Presented at the Victoria and Albert Museum in 2017—where Chowdhary's 2017 residency centred on 'how histories of migration, Empire and encounters between cultures have played out in designed objects'6—Metropolis featured in the 2018 Kochi-Muziris Biennale before joining the Jameel Arts Centre collection in Dubai in the U.A.E., itself a cultural crossroads whose urban landscapes appear to echo Chowdhary's architectural tableaus.
The urban landscape as assemblage similarly informs the 'Certain Times' (2019) series, recently featured in the show Some Mysterious Process: 50 Years of Collecting International Art at the Art Gallery of New South Wales (1 June–13 September 2020), which acquired five pieces from the series from Art Basel in Hong Kong in 2019.
Like the 'Tableaux' series, 'Certain Times' involves ceramic forms lined up on shelves, with each component extracting or abstracting shapes and decorative details sourced from the places and spaces that intersect in Chowdhary's life, whether the bulbous form of a cloud, the heavy brown façade of a Victorian factory, or the red tiers of a pagoda.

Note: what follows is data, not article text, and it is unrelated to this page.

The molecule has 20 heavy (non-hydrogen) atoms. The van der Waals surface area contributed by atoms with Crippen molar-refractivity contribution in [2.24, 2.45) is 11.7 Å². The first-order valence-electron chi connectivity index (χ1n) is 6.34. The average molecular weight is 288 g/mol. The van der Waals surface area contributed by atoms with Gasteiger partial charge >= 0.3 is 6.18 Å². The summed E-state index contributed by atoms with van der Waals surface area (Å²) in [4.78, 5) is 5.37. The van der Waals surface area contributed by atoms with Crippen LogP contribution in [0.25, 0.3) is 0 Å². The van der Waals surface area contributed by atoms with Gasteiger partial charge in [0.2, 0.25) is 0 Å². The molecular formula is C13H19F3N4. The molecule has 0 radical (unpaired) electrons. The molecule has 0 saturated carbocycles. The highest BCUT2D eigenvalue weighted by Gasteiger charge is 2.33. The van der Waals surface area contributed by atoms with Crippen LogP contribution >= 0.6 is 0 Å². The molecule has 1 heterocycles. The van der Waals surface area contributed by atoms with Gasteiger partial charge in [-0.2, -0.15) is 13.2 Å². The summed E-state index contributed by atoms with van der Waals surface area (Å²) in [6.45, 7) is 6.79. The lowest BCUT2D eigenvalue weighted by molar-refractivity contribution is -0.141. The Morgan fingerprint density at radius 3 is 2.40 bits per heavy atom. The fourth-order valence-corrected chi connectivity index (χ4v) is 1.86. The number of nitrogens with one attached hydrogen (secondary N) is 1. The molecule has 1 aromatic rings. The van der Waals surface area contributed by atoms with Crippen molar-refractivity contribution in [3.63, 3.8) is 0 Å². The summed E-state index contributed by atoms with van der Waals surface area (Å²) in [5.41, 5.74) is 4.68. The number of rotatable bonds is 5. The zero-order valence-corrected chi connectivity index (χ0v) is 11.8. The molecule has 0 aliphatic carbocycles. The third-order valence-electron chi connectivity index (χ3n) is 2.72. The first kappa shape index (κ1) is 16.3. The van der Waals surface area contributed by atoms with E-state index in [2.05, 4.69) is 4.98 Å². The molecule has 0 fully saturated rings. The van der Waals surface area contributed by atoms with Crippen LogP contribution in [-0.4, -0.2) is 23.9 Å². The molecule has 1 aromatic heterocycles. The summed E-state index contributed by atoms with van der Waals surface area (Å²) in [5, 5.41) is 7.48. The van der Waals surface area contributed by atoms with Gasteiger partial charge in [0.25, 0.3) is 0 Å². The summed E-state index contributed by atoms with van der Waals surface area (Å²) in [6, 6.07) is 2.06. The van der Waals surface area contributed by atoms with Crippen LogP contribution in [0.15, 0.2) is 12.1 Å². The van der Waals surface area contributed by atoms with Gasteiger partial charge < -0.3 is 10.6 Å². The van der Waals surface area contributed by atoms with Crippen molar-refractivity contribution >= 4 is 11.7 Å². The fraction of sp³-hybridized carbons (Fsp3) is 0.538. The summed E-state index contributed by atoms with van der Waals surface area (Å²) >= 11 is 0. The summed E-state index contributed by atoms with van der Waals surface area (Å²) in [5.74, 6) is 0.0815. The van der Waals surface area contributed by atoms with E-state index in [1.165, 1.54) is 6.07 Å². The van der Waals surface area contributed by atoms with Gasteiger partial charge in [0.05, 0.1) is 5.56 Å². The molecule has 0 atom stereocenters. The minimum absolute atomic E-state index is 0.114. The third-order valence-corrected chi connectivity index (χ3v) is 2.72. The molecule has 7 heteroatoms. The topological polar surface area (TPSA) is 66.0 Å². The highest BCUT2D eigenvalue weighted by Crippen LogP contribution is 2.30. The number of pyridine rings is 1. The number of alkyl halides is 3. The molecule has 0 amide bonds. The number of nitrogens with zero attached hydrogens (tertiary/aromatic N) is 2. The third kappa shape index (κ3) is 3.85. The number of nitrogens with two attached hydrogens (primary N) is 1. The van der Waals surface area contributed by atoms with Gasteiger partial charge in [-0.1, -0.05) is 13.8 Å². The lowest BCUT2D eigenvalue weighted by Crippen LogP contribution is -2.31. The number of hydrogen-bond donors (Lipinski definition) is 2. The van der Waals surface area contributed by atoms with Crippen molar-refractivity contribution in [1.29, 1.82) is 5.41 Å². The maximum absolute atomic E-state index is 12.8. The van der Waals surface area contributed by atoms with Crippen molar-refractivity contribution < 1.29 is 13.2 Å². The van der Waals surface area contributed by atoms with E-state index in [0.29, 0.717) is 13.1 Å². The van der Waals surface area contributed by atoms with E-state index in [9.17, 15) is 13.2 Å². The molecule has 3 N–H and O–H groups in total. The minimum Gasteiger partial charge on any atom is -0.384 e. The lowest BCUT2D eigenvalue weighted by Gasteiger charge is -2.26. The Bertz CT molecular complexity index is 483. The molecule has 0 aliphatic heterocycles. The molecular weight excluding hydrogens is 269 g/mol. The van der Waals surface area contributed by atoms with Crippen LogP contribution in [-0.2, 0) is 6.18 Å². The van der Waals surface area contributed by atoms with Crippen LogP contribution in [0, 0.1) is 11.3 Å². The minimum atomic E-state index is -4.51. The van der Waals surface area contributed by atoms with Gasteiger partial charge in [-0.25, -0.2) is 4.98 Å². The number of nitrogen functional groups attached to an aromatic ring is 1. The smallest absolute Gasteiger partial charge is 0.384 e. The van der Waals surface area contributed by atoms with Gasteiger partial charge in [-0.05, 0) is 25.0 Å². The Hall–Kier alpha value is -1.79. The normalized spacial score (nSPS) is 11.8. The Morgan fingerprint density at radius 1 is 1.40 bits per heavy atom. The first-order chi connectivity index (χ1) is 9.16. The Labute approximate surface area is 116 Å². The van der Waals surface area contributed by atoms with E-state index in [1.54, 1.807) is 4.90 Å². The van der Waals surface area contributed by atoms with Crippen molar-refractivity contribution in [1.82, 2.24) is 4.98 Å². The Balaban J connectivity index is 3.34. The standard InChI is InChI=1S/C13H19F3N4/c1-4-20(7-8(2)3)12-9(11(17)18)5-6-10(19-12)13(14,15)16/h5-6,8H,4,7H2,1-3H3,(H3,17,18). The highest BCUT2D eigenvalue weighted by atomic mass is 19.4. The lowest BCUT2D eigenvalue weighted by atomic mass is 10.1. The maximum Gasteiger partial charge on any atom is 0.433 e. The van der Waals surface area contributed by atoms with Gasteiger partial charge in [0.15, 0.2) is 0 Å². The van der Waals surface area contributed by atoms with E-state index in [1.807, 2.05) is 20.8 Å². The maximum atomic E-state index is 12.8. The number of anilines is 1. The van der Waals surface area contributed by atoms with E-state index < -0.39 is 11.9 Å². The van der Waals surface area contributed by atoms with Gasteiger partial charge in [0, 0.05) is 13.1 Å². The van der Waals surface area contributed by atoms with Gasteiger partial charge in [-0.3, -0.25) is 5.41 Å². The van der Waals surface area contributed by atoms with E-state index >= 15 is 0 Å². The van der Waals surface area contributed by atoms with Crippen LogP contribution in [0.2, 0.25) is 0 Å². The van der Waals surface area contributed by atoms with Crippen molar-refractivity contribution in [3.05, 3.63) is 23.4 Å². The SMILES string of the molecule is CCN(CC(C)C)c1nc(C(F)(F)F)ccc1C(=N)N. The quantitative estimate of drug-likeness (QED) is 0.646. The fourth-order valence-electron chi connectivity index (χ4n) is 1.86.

There is an undeniable dynamism in the charged currents of movements, fusions, and disjunctions that are contained within Chowdhary's formal arrangements, wherein a restrained minimalism is offset by the weight of matter, the fluidity of memory, and above all, an enigmatic use of colour.
In the case of Chromatic Landscape (2011), two relief compositions created for the Project Space at Saatchi Gallery in London echo the rising and setting of the sun, with bold colour gradation and contrasts—one dominated by orange, the other a rich teal—invoking a sense of movement across horizontal panels of glazed ceramics marked by circles and squares.